College of Arts and Science - where great minds meet
http://www.usask.ca/ Home

Research in the Department of English

Recently Published Books in the Department of English: Archive


 A Richer Dust: Family, Memory and the Second World War

Robert Calder
Viking Penguin, 2004

From Viking Penguin: When Captain Ken Calder returned home to Canada after five years of fighting in WWII, the last thing he expected to find was another man living with his wife. Three weeks later, the Saskatchewan soldier mailed a suicide note to his closest wartime buddy and took his own life. Fifty years later, Calder's two nephews finally got to read that note.

In A Richer Dust, author Robert Calder uses his uncle's wartime journal and letters, as well as newspaper accounts and military memoirs to vividly recreate the horrendous battlefield conditions in Italy and Holland. Amid bombs and artillery fire, amid seas of mud and endless rain, soldiers kept alive a vision of home and hearth to keep them going. In Ken Calder's case, as in many other instances, that vision proved to be an illusion. A Richer Dust explores the profound effect that the suicide had on Captain Calder's parents, the brother whose alcoholism led to his being institutionalized, and the two boys who grew up idealizing their soldier uncle. It is a powerful exploration of a case of unrecognized post-traumatic stress and a profoundly moving account of war and its aftermath.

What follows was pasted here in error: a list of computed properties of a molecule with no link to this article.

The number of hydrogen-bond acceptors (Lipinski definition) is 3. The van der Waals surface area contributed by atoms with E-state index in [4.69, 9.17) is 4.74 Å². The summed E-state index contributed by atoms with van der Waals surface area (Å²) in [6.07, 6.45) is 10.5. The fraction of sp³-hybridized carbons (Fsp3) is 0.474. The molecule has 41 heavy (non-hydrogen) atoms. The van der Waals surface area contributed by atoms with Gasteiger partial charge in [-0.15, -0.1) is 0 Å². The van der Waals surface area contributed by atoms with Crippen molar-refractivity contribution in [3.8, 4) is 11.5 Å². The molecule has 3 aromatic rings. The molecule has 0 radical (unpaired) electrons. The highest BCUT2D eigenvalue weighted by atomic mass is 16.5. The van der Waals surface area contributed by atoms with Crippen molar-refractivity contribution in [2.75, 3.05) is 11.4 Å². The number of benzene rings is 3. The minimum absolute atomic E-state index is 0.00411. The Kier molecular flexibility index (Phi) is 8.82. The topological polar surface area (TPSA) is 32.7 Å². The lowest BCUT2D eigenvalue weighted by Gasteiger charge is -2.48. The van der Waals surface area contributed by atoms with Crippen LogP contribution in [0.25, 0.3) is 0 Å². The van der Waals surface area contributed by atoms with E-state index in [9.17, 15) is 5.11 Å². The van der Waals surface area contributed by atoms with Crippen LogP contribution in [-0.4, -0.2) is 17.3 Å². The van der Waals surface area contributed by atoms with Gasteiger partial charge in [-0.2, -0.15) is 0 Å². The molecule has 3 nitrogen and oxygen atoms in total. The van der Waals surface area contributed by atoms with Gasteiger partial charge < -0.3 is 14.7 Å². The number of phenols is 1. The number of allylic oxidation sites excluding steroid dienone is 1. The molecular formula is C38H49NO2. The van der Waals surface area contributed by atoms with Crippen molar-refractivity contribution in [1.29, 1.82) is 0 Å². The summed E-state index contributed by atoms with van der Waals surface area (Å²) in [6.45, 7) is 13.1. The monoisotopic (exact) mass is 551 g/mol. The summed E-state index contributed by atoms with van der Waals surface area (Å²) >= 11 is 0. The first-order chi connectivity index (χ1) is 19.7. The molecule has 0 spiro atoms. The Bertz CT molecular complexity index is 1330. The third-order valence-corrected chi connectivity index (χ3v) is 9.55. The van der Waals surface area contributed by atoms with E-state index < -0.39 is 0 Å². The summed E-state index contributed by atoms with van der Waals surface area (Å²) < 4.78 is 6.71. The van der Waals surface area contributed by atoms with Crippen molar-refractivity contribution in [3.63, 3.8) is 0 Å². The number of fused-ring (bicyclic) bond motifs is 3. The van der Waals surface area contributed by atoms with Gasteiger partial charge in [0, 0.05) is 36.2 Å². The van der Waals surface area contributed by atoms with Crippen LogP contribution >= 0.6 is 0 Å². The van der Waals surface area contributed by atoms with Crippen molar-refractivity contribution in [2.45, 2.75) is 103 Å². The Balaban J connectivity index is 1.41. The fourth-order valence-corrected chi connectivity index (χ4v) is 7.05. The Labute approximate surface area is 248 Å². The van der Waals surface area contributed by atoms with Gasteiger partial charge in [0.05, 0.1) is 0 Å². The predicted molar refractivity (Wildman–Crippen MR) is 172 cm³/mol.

Beware the British Serpent: The Role of Writers in British Propaganda in the United States, 1939-1945

Robert Calder
Montreal: McGill-Queen's University Press, 2004